“You’re ready. Start making stuff.” (p. 27)

This is pretty different from most popular creative writing books, like On Writing and Writing Fiction and Reading Like a Writer, which tend to prioritize discussions of grammar and mechanics before getting to the creative stuff. It makes sense on some level but my own feeling is that if you wait until you know all of that stuff before you get started, you’ll never get started.

So similar to Anne Lamott, Kleon is more about just diving in which is a big part of why their respective books (along with Wendig’s) would top my personal list of recommended reading for aspiring writers, especially those who are really just starting out or otherwise unsure of themselves. It’s like what they say about running. You don’t need the fancy gear or to have textbooks’ worth of knowledge about how the body works to be a runner. If you did, no one would ever run (unless they were being chased). You just have to put one foot in front of the other and keep repeating that until you get somewhere (or come back to where you started which, as Terry Pratchett once pointed out, is not the same as never leaving).


“Terrible stories in which nothing interesting happens” (p. 46)

There are so many different takes on the “write what you know” advice. Kleon’s is basically the above, that writing what you know leads to less interesting work. His advice instead is to “write what you like.” Or write what you want to read. The example he uses to illustrate this is that time he wrote his own Jurassic Park fan fiction because he couldn’t wait for the sequel to come out.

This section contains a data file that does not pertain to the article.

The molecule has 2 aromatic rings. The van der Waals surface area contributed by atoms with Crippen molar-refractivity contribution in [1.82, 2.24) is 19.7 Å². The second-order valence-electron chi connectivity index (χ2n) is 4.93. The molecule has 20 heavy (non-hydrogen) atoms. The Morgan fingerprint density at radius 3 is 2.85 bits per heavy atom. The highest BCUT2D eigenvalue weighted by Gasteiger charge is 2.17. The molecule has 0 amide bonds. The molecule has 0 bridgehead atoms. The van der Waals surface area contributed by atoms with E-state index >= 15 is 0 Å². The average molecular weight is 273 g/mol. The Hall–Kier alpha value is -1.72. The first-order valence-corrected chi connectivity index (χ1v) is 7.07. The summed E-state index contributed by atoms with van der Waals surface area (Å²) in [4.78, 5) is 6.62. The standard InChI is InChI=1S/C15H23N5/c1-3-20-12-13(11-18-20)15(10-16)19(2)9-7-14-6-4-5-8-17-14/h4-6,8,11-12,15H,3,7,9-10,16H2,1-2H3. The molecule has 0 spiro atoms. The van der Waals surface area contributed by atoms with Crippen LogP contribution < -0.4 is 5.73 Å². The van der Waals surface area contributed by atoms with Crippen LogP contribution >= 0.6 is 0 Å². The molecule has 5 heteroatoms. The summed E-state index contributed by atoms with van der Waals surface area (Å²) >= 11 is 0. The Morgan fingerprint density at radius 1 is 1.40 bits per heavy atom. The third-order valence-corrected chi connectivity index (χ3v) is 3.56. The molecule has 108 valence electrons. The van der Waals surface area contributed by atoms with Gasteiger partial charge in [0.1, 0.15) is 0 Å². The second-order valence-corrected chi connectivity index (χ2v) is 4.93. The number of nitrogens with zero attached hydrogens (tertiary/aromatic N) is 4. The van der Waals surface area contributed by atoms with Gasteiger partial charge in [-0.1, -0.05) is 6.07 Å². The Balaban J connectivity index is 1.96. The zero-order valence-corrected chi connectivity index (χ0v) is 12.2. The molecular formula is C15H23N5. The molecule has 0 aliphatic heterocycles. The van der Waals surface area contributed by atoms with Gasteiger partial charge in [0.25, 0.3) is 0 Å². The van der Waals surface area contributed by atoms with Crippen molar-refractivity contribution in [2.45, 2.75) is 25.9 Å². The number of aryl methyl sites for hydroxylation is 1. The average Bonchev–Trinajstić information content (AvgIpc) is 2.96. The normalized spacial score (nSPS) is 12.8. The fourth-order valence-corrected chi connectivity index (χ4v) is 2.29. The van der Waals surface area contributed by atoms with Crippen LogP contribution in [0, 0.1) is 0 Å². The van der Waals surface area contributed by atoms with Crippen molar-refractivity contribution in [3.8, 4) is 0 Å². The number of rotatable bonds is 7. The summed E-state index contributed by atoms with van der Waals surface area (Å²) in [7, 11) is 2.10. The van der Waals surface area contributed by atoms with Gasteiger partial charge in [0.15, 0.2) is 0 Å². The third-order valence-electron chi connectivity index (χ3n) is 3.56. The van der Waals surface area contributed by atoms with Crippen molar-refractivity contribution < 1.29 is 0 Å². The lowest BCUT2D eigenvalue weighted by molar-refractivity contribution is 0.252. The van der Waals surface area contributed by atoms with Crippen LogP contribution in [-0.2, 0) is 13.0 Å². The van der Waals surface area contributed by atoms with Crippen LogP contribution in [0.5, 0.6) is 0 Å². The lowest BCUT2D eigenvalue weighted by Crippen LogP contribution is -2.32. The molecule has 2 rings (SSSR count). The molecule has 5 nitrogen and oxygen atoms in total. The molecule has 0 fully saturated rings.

First, I was really happy to see fan fiction (fic, fanfic) make an appearance in a book of writing advice and for it not to be referred to as “training wheels” to prepare a writer for “real writing.” I mean, Kleon does kind of imply that that’s the case, but he still manages to avoid being condescending about fan fiction the way other writers tend to be on the rare occasion it does come up. Fan fiction is a legitimate genre unto itself. Nuff said.

Second, every time a writer gives their own spin on “write what you know,” I kind of wonder why they don’t bother to give the reader any sense of the work (aka research) that goes into writing what you don’t know. In Kleon’s case, I think the lack of exploration is excusable in part because, like I said, this is a very compact book rather than any sort of deep dive into the creative process. But also his advice to “write what you like” is pretty firmly in line with his earlier advice related to creative lineage. He gets points for consistency.


Go to the library

Kleon does bring up the library a couple of times, first when he talks about collecting ideas and later at the end of the book where “go to the library” is an item on his “what to do next” checklist. Like Bradbury, Kleon treats the library as a place to collect ideas (for inspiration) and also as a place of solitary contemplation, away from electronic distractions. Which, okay. The library comes up so rarely in these books that I’m not about to complain when the two writers who do bring it up have essentially nice things to say about it. But it’s interesting to me that it’s never talked about as a site of research. Maybe it shouldn’t be surprising, considering that talk about research is almost as rare as talk about libraries. But still. It’s a strange disconnect.